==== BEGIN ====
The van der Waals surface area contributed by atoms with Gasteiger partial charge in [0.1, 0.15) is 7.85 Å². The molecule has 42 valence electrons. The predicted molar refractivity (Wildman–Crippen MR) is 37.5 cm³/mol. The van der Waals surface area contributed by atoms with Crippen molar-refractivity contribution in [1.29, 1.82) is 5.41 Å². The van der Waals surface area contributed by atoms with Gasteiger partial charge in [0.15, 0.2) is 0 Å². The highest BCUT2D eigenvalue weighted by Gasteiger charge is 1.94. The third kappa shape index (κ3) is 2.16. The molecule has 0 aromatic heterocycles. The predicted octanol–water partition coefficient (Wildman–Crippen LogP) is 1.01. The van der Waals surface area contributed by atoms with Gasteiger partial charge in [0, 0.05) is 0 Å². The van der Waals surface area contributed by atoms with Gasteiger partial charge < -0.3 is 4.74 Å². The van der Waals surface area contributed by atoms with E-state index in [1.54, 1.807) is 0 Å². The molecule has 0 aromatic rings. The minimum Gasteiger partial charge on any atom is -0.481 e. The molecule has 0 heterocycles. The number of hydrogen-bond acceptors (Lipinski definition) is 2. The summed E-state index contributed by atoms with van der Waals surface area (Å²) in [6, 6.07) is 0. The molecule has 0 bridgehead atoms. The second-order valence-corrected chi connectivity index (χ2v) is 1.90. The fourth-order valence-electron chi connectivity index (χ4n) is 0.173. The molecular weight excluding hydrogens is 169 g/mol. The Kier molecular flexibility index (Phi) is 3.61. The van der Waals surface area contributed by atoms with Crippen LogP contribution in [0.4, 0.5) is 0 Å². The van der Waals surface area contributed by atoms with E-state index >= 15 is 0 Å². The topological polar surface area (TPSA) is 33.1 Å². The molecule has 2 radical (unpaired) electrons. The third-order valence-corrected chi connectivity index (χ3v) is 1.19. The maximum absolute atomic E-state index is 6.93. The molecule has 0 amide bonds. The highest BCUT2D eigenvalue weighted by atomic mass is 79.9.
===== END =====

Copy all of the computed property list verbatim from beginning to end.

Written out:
The van der Waals surface area contributed by atoms with Gasteiger partial charge in [0.1, 0.15) is 7.85 Å². The molecule has 42 valence electrons. The predicted molar refractivity (Wildman–Crippen MR) is 37.5 cm³/mol. The van der Waals surface area contributed by atoms with Crippen molar-refractivity contribution in [1.29, 1.82) is 5.41 Å². The van der Waals surface area contributed by atoms with Gasteiger partial charge in [0.15, 0.2) is 0 Å². The highest BCUT2D eigenvalue weighted by Gasteiger charge is 1.94. The third kappa shape index (κ3) is 2.16. The molecule has 0 aromatic heterocycles. The predicted octanol–water partition coefficient (Wildman–Crippen LogP) is 1.01. The van der Waals surface area contributed by atoms with Gasteiger partial charge in [0, 0.05) is 0 Å². The van der Waals surface area contributed by atoms with Gasteiger partial charge < -0.3 is 4.74 Å². The van der Waals surface area contributed by atoms with E-state index in [1.54, 1.807) is 0 Å². The molecule has 0 aromatic rings. The minimum Gasteiger partial charge on any atom is -0.481 e. The molecule has 0 heterocycles. The number of hydrogen-bond acceptors (Lipinski definition) is 2. The summed E-state index contributed by atoms with van der Waals surface area (Å²) in [6, 6.07) is 0. The molecule has 0 bridgehead atoms. The second-order valence-corrected chi connectivity index (χ2v) is 1.90. The fourth-order valence-electron chi connectivity index (χ4n) is 0.173. The molecular weight excluding hydrogens is 169 g/mol. The Kier molecular flexibility index (Phi) is 3.61. The van der Waals surface area contributed by atoms with Crippen LogP contribution in [0.4, 0.5) is 0 Å². The van der Waals surface area contributed by atoms with E-state index >= 15 is 0 Å². The topological polar surface area (TPSA) is 33.1 Å². The molecule has 2 radical (unpaired) electrons. The third-order valence-corrected chi connectivity index (χ3v) is 1.19. The maximum absolute atomic E-state index is 6.93. The molecule has 0 amide bonds. The highest BCUT2D eigenvalue weighted by atomic mass is 79.9.